As a part of his sabbatical Fr. Tom Cassidy, SCJ, is visiting the countries for which he had responsibility when he was on General Council. For most of November the former US provincial superior will be in South Africa.
During his travels Fr. Tom is keeping a journal. Periodically entries from it will be posted on the province blog. Today’s is written after a visit to Graaff-Reinet:
Our trip from De Aar to Graaff-Reinet offered some of the best for scenery in this part of South Africa. The road takes you through two mountain passes, one of about 5,000 feet and the other slightly less. The vistas are broad, and with few trees you can see for miles. We managed also to catch a glimpse of springboks and monkeys on the way and a large turtle crossing the road upon our return home today.
Graaff-Reinet is an old English settlement and still carries much of the charm of days long past. It is also larger (at least the town proper) than De Aar. The pastor at present is Fr. Kazimierz Gabriel, SCJ, who is originally from Poland. He has a green thumb and enjoys, among other things, to grow roses.
The purpose of our visit was a meeting of the parish council with the bishop. Bishop Adam and Fr. Gabriel thought it was a very profitable experience for all concerned.
After the meeting broke up the three of us went out to eat dinner. The place Fr. Gabriel chose was about a 10-minute walk from the rectory. It was a small restaurant with an interesting menu. I had the chance to order ostrich steak, but opted for Karoo Style Lamb Chops. Since Bishop Adam took the ostrich I had the chance to taste it. It really does have a flavor close to steaks — for once you didn’t hear: “Tastes just like chicken.”
This morning I had the chance to take a walk around town and capture a few pictures. Even though this was an English Settlement the biggest church in town belongs to the Dutch Reformed Church. Our own Catholic church pales in comparison. This being the first of the month another thing I noticed was the large number of people lined up at the banks and ATM machines — pay day!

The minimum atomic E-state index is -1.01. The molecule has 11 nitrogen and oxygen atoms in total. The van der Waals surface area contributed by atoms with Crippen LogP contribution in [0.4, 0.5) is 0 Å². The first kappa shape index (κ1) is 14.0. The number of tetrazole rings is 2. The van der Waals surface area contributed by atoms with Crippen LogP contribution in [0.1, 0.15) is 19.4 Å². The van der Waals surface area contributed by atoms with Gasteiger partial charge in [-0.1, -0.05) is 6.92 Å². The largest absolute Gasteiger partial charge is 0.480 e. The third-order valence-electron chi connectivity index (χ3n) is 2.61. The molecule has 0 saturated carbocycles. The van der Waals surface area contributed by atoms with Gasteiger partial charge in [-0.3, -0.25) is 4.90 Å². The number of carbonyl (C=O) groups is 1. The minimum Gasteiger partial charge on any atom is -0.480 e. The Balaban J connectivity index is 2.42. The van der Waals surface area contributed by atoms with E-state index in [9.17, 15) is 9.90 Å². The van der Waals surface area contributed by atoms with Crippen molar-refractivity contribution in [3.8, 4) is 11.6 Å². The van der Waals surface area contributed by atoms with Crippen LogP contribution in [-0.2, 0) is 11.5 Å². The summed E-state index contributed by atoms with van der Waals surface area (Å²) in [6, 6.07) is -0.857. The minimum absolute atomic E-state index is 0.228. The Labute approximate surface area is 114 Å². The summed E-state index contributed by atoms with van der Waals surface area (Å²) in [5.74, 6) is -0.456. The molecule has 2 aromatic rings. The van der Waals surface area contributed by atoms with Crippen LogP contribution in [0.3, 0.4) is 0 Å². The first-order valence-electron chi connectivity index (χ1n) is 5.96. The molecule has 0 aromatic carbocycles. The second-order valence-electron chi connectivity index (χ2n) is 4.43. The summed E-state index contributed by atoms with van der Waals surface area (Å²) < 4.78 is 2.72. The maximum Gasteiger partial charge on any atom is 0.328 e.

After my walk the bishop and I had breakfast. At the table he told me the story of the recent storm that took off the roof of St. Teresa’s Church located in the “colored” section of town. One of the glaring leftovers of the apartheid era is the division of towns into three parts: white, colored and black. The lines have been blurred and you can find colored and blacks in the formally all white sections, but I think it would be hard pressed to find whites in the other two.
Fr. Angel took the two of us up to see St. Teresa’s; it is just about ready to reopen as a new roof has been put on and the painting inside is all but complete. By the time Bishop Adam returns at the end of November the outside will be painted and ready for the parish to celebrate a grand reopening.
Since tomorrow is All Souls Day we also took the opportunity to visit the grave of Fr. James Howley, SCJ, a member of the British-Irish Province who died suddenly of a heart attack in April of 1987. I never met him, but certainly knew his story and what good friends he was with Fr. Joe Nugent, another member of the British-Irish Province, who worked in South Africa for many years, and who I got to know well during my time on the General Council.
Then it was time for us to move on. Before getting back to De Aar for evening Mass, Bishop Adam wanted to show me Middleburg and visit Fr. Gabriel Jayaraj, one of two young Indian SCJs working in the De Aar Diocese. I met Fr. Gabriel two years ago when I was passing through South Africa on may way to the ordination of Archbishop Claudio Dalla Zuanna, SCJ, in Mozambique. I will get a chance to meet all the priests in the diocese on Monday when Bishop Adam holds a diocesan senate meeting.